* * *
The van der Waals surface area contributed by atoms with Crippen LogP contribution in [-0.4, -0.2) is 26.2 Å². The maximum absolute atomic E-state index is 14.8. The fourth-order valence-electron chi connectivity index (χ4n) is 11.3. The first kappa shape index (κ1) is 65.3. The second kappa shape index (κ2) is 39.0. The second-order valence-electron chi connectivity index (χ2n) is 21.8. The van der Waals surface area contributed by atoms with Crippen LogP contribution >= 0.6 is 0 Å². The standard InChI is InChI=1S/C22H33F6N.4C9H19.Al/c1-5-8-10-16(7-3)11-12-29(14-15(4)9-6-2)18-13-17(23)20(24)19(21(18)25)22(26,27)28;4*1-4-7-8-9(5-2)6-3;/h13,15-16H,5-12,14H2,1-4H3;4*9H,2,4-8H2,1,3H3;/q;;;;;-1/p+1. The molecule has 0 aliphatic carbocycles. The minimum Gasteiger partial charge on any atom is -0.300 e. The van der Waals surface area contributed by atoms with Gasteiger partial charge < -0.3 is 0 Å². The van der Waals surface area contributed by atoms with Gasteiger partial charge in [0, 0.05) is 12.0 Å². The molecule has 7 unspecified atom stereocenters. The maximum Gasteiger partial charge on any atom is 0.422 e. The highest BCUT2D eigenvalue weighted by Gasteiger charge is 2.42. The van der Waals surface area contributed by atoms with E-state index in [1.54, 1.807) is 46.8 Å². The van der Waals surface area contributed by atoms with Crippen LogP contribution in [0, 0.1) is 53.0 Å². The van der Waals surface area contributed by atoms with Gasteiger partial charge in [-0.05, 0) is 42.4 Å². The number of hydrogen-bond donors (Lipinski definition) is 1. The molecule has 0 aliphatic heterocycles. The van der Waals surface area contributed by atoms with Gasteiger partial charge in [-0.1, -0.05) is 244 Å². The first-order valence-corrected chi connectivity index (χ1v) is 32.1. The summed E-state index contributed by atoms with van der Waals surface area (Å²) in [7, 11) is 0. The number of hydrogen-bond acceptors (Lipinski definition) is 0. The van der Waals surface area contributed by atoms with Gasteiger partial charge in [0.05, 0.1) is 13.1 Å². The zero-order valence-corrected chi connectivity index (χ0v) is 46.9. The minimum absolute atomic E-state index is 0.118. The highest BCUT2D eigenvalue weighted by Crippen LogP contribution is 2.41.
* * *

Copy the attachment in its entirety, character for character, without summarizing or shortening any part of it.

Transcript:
The van der Waals surface area contributed by atoms with Crippen LogP contribution in [-0.4, -0.2) is 26.2 Å². The maximum absolute atomic E-state index is 14.8. The fourth-order valence-electron chi connectivity index (χ4n) is 11.3. The first kappa shape index (κ1) is 65.3. The second kappa shape index (κ2) is 39.0. The second-order valence-electron chi connectivity index (χ2n) is 21.8. The van der Waals surface area contributed by atoms with Crippen LogP contribution >= 0.6 is 0 Å². The standard InChI is InChI=1S/C22H33F6N.4C9H19.Al/c1-5-8-10-16(7-3)11-12-29(14-15(4)9-6-2)18-13-17(23)20(24)19(21(18)25)22(26,27)28;4*1-4-7-8-9(5-2)6-3;/h13,15-16H,5-12,14H2,1-4H3;4*9H,2,4-8H2,1,3H3;/q;;;;;-1/p+1. The molecule has 0 aliphatic carbocycles. The minimum Gasteiger partial charge on any atom is -0.300 e. The van der Waals surface area contributed by atoms with Gasteiger partial charge < -0.3 is 0 Å². The van der Waals surface area contributed by atoms with Gasteiger partial charge in [0, 0.05) is 12.0 Å². The molecule has 7 unspecified atom stereocenters. The maximum Gasteiger partial charge on any atom is 0.422 e. The highest BCUT2D eigenvalue weighted by Gasteiger charge is 2.42. The van der Waals surface area contributed by atoms with E-state index in [1.54, 1.807) is 46.8 Å². The van der Waals surface area contributed by atoms with Crippen LogP contribution in [0, 0.1) is 53.0 Å². The van der Waals surface area contributed by atoms with Gasteiger partial charge in [-0.05, 0) is 42.4 Å². The number of hydrogen-bond donors (Lipinski definition) is 1. The molecule has 0 aliphatic heterocycles. The van der Waals surface area contributed by atoms with Gasteiger partial charge in [-0.1, -0.05) is 244 Å². The first-order valence-corrected chi connectivity index (χ1v) is 32.1. The summed E-state index contributed by atoms with van der Waals surface area (Å²) in [7, 11) is 0. The number of hydrogen-bond acceptors (Lipinski definition) is 0. The van der Waals surface area contributed by atoms with Gasteiger partial charge in [0.05, 0.1) is 13.1 Å². The zero-order valence-corrected chi connectivity index (χ0v) is 46.9. The minimum absolute atomic E-state index is 0.118. The highest BCUT2D eigenvalue weighted by Crippen LogP contribution is 2.41.